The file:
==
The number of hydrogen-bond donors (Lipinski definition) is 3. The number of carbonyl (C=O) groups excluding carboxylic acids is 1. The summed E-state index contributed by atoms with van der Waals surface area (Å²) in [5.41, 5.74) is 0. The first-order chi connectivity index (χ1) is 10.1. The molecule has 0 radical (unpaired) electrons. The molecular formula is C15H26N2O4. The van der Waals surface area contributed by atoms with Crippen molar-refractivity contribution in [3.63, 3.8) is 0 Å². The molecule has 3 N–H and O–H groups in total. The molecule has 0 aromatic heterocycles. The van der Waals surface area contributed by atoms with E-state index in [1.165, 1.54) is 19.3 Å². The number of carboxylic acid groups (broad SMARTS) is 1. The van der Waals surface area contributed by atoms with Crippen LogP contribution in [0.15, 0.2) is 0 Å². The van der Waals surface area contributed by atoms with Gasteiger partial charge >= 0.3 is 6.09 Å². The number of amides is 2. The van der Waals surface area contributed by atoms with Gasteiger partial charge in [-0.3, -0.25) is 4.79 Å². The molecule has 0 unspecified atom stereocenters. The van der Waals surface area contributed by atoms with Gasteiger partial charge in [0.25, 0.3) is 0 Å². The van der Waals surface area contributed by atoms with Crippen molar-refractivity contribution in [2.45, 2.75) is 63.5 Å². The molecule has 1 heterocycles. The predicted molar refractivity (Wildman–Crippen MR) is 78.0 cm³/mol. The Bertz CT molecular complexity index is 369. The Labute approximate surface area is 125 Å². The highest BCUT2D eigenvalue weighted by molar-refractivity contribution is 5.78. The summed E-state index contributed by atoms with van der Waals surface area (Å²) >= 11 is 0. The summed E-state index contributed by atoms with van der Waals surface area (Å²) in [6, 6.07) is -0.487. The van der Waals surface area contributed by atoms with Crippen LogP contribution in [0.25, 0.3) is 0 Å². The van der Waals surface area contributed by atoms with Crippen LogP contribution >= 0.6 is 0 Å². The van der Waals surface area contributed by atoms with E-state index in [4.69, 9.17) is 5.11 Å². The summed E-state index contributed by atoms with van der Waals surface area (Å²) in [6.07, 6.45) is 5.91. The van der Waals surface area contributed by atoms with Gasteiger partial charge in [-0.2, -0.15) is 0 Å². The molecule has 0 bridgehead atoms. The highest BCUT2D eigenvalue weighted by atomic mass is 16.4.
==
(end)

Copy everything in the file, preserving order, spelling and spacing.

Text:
The number of hydrogen-bond donors (Lipinski definition) is 3. The number of carbonyl (C=O) groups excluding carboxylic acids is 1. The summed E-state index contributed by atoms with van der Waals surface area (Å²) in [5.41, 5.74) is 0. The first-order chi connectivity index (χ1) is 10.1. The molecule has 0 radical (unpaired) electrons. The molecular formula is C15H26N2O4. The van der Waals surface area contributed by atoms with Crippen molar-refractivity contribution in [3.63, 3.8) is 0 Å². The molecule has 3 N–H and O–H groups in total. The molecule has 0 aromatic heterocycles. The van der Waals surface area contributed by atoms with E-state index in [1.165, 1.54) is 19.3 Å². The number of carboxylic acid groups (broad SMARTS) is 1. The van der Waals surface area contributed by atoms with Crippen LogP contribution in [0.15, 0.2) is 0 Å². The van der Waals surface area contributed by atoms with Gasteiger partial charge >= 0.3 is 6.09 Å². The number of amides is 2. The van der Waals surface area contributed by atoms with Gasteiger partial charge in [-0.3, -0.25) is 4.79 Å². The molecule has 0 unspecified atom stereocenters. The van der Waals surface area contributed by atoms with Gasteiger partial charge in [0.25, 0.3) is 0 Å². The van der Waals surface area contributed by atoms with Crippen molar-refractivity contribution in [2.45, 2.75) is 63.5 Å². The molecule has 1 heterocycles. The predicted molar refractivity (Wildman–Crippen MR) is 78.0 cm³/mol. The Bertz CT molecular complexity index is 369. The Labute approximate surface area is 125 Å². The highest BCUT2D eigenvalue weighted by molar-refractivity contribution is 5.78. The summed E-state index contributed by atoms with van der Waals surface area (Å²) >= 11 is 0. The summed E-state index contributed by atoms with van der Waals surface area (Å²) in [6, 6.07) is -0.487. The van der Waals surface area contributed by atoms with Crippen LogP contribution in [0.25, 0.3) is 0 Å². The van der Waals surface area contributed by atoms with Crippen LogP contribution >= 0.6 is 0 Å². The van der Waals surface area contributed by atoms with E-state index in [4.69, 9.17) is 5.11 Å². The summed E-state index contributed by atoms with van der Waals surface area (Å²) in [6.07, 6.45) is 5.91. The van der Waals surface area contributed by atoms with Gasteiger partial charge in [-0.2, -0.15) is 0 Å². The molecule has 0 bridgehead atoms. The highest BCUT2D eigenvalue weighted by atomic mass is 16.4.